The Southeast Asian country is dealing with its worst coronavirus outbreak to date, with the vital tourism sector still struggling. The economy suffered a 6.1% contraction last year and the central bank predicts growth of just 0.7% this year.
Thailand’s fiscal sustainability, the stability of financial institutions and the strength of its balance of payments are “quite good”, Bank of Thailand Governor Sethaput Suthiwartnarueput told a symposium on Thursday.
Despite macro measures indicating the economy is stable, “the Thai economy is not resilient and is very fragile,” he said, adding stability would now also need to encompass issues other than just economic factors such as social and environmental factors.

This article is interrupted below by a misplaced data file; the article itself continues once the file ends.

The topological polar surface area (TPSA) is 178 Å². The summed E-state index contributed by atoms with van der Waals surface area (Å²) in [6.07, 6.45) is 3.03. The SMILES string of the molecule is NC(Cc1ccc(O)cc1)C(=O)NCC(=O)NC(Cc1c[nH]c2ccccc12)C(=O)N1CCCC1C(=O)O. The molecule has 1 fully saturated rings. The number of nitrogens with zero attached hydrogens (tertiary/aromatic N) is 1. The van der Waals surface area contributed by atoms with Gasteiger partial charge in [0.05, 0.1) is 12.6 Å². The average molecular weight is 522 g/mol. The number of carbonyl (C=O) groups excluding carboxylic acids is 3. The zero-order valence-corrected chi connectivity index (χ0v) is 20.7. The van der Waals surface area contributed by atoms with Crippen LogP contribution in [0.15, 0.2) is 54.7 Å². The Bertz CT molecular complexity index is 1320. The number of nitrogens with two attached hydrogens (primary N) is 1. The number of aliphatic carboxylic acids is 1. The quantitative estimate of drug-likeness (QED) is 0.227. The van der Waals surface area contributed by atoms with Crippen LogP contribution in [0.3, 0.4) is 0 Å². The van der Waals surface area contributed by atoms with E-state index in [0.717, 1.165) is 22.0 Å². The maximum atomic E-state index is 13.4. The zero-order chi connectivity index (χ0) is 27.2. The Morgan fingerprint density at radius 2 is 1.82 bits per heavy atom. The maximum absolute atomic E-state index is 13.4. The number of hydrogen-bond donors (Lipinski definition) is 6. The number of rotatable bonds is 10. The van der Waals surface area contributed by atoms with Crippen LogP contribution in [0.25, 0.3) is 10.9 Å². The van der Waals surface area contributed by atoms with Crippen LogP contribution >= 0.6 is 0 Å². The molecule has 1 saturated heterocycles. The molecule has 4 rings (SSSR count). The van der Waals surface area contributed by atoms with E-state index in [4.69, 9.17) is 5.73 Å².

In order to be resilient, Thailand must have the capacity to withstand shocks and the ability to recover from them, Sethaput said.
“But currently we have limitations in every aspect which makes the Thai economy not resilient to challenges,” he said.
The economic structure is heavily dependent on foreign countries, including for tourism, exports and technology as well as a growing reliance on foreign workers due to the ageing society, he said.
The economy has limited capability to cope with changes due to high inequality and a large informal sector, Sethaput said.
Vulnerable households and businesses are often affected by drastic changes, particularly income losses which create economic “scars” that will take a long time to recover fromand restrain the overall economic recovery, he said.